Color discrimination in the Atlantic Sand Fiddler Crab

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Aaron Hamrick John Layne


By Aaron Hamrick, biology

Advisor: John Layne

Presentation ID: CC_8

Abstract: Certain properties throughout the animal kingdom are experienced similarly such as size and shape however; color is not universally perceived the same for all organisms. Differences in number, type and sensitivity of cones in the visual system will determine the processing, discrimination and color perceived by the vision pathway. The amount of different cone types present in a visual system determines whether the organism is dichromatic or trichromatic. Most mammals and crustaceans are dichromatic, their cones sensitive to green and blue, while humans and few other species are trichromatic, sensitive to red/green/blue wavelength of light. Having the extra cone makes these organisms more sensitive to a wider range of wavelengths. This gives these organisms a greater complexity of color discrimination throughout a wider range of colors. We are interested particularly in the range of sensitivity of the visual system of the Atlantic sand fiddler crab, Uca pugilator. Uca pugilator was behaviorally tested to varying gray scale stimuli in the 470nm wavelength spectrum, a near blue color they see extremely well. These tests allow us to determine to what degree of discrimination this organism has visually in this wavelength. We chose this stimulus because it stimulates an inherent and natural response from subject in the form of eye tracking and keeps the signal output from the LEDs uniform, only altering the contrast. Preliminary results show consistency in sensitivity in line with the Weber Theory.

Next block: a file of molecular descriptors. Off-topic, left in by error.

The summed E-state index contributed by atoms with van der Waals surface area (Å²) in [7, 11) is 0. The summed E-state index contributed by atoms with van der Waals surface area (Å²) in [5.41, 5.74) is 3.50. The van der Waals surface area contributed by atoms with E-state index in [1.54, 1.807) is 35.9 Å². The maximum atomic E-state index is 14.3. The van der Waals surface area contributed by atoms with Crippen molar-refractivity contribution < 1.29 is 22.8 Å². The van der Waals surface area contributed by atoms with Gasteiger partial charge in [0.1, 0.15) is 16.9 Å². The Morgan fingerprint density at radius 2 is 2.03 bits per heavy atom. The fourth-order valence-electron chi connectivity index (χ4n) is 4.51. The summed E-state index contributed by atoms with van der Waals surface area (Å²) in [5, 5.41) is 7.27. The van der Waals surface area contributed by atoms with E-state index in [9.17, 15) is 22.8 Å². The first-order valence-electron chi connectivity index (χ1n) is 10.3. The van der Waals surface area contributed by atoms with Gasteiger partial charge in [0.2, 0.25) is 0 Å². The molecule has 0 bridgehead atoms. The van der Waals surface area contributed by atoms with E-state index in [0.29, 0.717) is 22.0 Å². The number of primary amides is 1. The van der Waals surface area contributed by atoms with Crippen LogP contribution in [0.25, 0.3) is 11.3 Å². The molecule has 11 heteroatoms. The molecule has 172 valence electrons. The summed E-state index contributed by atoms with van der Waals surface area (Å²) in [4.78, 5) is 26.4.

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Capstone Competition -- Cinema